Merlin the Archer: Out of Egypt

Out of Egypt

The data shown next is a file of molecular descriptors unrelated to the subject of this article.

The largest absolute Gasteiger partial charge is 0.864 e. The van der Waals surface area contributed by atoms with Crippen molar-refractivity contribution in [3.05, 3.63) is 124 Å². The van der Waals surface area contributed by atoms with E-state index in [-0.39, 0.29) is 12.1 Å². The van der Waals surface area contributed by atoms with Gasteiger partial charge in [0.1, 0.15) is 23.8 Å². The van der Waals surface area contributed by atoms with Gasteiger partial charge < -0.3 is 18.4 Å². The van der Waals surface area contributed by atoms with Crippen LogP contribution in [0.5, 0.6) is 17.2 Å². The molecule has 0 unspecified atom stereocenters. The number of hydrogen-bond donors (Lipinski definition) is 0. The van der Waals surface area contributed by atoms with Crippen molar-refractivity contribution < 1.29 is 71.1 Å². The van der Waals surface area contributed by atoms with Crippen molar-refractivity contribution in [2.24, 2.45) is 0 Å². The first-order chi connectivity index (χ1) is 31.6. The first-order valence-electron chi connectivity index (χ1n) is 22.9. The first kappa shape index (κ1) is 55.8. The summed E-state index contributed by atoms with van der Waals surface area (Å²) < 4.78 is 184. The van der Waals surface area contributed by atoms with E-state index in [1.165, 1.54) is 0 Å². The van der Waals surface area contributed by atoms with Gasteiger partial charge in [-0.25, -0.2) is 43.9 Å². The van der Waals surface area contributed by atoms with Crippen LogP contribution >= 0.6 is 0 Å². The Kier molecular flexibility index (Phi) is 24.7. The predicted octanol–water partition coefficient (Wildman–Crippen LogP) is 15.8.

The huge brakka rode easily on the strong current of the broad Nile. My leg had healed and I felt whole, though restless and angry. I had killed my friend Mtombe, but, well, such things happen in war. I had angered Weni the Great General with my contempt, but my prowess in battle and defeat of the enemy had earned me fame and respect in the ranks. In each city we docked in on the way back down to Lower Egypt we were greeted with music-playing crowds of people, who brought us beer and wheat cakes and meats and melons and honey and other sweets produced by the fertile land of the great river. The Nomes greeted us with honors and feasts. We sailed on a fleet of large ships ordinarily used for transporting the huge stones from Senet to the temple and pyramid sites. A favorable wind filed our sails and the river bore us ever closer to Saqqara and the city of Memphis. At long last we came nigh to the entrance to the Shedyet, a large lake full of fish and crocodiles, home of the great temple of Sobek, the crocodile god who had favored our victory, according to the Egyptians. In the distance to the north I could see the bent pyramid of Sneferu, the father of Khufu the great, and beyond, his Red Pyramid. The next day would bring us back to the estates of Nefer-Kah and his daughter Shesut. I thought of her and was filled with a certain dread. Now I was a man of fame; Pelop the Warrior. I might be freed as a gesture to the people, an offering to the great Nine Gods; The Ennead. What might this mean for my future? My combat with Mtombe had destroyed my infatuation with Egyptian life. I longed for the rough freedom and hard, clean life of the Achaean hills. I yearned for my noble and guileless wife Vila and my son Aon.